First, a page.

The esophagus, generally known as a food pipe is a hollow muscular tube that carries food and liquids from the mouth to the stomach. If the esophagus becomes narrowed or blocked swallowing and eating can be difficult. In order to make it easier, the doctor will recommend an esophageal stent.
What is an esophageal stent?
An esophageal stent is a hollow plastic or metal tube that is placed in the esophagus to help keep it open so that food and liquids to easily pass through.
It is a flexible mesh tube that is placed through the constricted area of the esophagus (food tube) to easily allow food and beverages from mouth to stomach for digestion and nutrients absorption. The stent gently expands on its own to hold the esophageal area open but it is not as wide or as flexible as a normal esophagus so one has to be cautious while consuming certain foods which may cause the blockage of the stent.
Stents can be useful for patients with advanced metastatic esophageal cancer since it is often diagnosed at an advanced stage. This can also help those with poor functional status who cannot tolerate surgery or chemoradiotherapy, or for those with locally recurrent disease after primary treatment. These patients generally suffer from dysphagia due to esophageal obstruction. Esophageal stents are important tools for the palliative treatment of esophageal malignancies that are inoperable. Today, due to the development of medical science – multiple self-expandable stents are used to treat benign esophageal disorders such as esophageal leaks, fistulas, and refractory strictures.
Esophageal stents may provide relief in case of dysphagia caused by esophageal malignancies.
The below self-expanding stents are safe and cost-effective.
- Self-expanding plastic stents (SEPS)
- self-expanding metal stents (SEMS)
3 types of stents are available: uncovered, fully covered, and partially covered.
The original esophageal metal stent was uncovered but nowadays covering materials are being used due to complications of tumor and in-growth of tissue. Fully covered are more prone to stent migration. Metal stents that are partially covered have a small portion of exposed bare metal which helps in preventing migration.
Diet post Esophageal Stent Placement
Diet is an important factor to be considered post-stent placement. There are 3 stages of food consumption.
In this stage, it is recommended to consume only fluids – water, tea, coffee, fruit juices, milk, soft drinks, or sports drinks. It is important to start with small sips and increase the volume gradually.
Smooth food (without lumps), soups, fruit juice, yogurt, ice cream, pudding, or gelatin. It is recommended to increase the texture of food to a soft consistency until swallowing becomes easier. This gives the stent time to fully expand post which one can start gradually eating solid food.
- Cooked vegetables that are soft.
- Scrambled eggs.
- Mashed potatoes, mashed banana, and pudding.
- Soft fresh fruits without skins or seeds – Ex. banana
- Dry cereal softened with milk
- Finely chopped meat
- Cooked beans, peas, lentils.
In this stage, a wide variety of foods and fluids can be included in the diet to achieve a normal diet to ensure nutritional needs are met.
- Consume soft foods or foods that are moist, either naturally or when cooked.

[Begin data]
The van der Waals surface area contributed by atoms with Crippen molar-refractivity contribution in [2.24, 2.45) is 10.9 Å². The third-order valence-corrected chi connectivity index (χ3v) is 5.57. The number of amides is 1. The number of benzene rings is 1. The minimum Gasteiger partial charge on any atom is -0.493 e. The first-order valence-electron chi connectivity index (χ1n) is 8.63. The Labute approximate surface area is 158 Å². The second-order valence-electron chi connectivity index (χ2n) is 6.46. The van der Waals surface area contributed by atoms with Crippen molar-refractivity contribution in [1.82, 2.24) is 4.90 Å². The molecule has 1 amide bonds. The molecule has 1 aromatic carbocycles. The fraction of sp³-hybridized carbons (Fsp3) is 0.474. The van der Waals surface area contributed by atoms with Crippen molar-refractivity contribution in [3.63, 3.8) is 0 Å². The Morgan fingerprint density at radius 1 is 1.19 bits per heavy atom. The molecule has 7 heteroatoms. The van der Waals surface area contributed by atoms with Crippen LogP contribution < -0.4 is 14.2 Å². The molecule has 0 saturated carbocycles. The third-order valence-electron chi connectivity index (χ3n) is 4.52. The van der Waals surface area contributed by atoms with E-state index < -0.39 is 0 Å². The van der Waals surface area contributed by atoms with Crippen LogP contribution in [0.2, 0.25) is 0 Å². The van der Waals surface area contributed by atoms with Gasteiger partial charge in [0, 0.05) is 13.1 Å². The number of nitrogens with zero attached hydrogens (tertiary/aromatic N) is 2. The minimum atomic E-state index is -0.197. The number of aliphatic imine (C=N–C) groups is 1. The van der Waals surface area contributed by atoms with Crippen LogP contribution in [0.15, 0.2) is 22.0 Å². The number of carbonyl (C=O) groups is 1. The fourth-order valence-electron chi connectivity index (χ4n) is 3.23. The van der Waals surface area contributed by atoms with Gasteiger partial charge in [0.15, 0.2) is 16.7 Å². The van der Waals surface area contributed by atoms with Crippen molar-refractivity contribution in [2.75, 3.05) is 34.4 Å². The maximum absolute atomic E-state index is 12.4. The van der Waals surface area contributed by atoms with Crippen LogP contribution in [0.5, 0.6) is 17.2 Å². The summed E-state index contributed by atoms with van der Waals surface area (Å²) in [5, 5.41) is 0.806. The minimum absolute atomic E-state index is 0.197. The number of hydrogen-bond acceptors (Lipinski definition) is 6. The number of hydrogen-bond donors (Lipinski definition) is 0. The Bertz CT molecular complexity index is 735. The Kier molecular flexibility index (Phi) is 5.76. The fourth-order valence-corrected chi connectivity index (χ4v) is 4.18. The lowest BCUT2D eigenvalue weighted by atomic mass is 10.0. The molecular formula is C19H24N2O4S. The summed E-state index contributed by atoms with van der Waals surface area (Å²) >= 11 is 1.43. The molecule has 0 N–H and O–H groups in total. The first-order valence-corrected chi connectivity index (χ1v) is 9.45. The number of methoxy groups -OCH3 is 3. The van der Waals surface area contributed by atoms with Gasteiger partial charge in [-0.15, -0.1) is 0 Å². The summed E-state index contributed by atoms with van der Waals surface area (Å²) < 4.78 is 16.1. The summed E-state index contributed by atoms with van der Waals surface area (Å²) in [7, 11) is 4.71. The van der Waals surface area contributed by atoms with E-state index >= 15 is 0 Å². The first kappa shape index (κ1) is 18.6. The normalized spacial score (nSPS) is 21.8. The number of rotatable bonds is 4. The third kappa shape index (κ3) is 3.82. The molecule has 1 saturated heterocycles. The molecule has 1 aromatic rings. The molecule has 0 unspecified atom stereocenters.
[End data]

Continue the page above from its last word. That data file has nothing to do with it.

- Take small bites and chew slowly.
- Consume plenty of fluids during and after meals.
- It is important to sit up straight when eating and after eating.
- Rather than having large meals break it down into small meals often during the day.
- Sometimes nutritional supplements should be added to maintain a healthy weight.
- Always chew them well before swallowing.
- Consume liquids along with the meals to help food pass through the stent.
- Eating in an upright sitting position is always recommended. Gravity will facilitate food pass through the esophagus and stent.
- Drink at least 4 ounces of water after swallowing pills.
Reflux is esophageal burning and heartburn. Following things are recommended to prevent reflux:
- One has to stay in a sitting position for at least 100-120 minutes after each meal.
- One has to sleep with the head of the bed raised to 30 to 45 degrees.
Food to avoid-
The stent placement will facilitate you to eat normally but sometimes the stent may get blocked. Undigested food that is swallowed without being sufficiently chewed or from foods that do not break down enough when chewed is the most common cause for the stent to get blocked. Some examples:
- Bread and toast
- Raw meat
- Hard-boiled or fried egg
- Fruits such as pineapple, orange
- Vegetables such as beans
- Potato skins
- Raw vegetables
- Chips or junk food
- Ice cream
- Yogurt with chunks of fruit, cereal, or nuts.
How can one prevent blocking the stent?
- Meals should be consumed slowly and in a relaxed manner.
- Avoid swallowing lumps or large chunks of food as this may cause your stent to block.
- Introduce new foods in small quantities.
- Consume soft, moist foods which will make swallowing easier.
- Make sure you have well-fitting dentures.
- Eat slowly and at your own pace
- Small – frequent meals are recommended as opposed to large-heavy meals.
- Food should be cut into smaller pieces and take small mouthfuls and chew slowly.
- Add plenty of sauces, gravy or will make food moist, therefore easier to swallow and pass through your stent.
- Consume a lot of liquids during and after each meal to help keep your stent clear.
- Sit upright while having food and for one to two hours post eating.
Call Your Physician if you have:
- Chest pain
- Pain when swallowing that lasts longer than a day
- Abdominal pain and bloating.
- Back or shoulder pain
- Trouble breathing
- Black or dark stools
- Unexpected fever
It is important to consult the doctor if you have any of the above symptoms. Once the stent is placed one needs to take care of the diet to ensure the smooth functioning of the stent.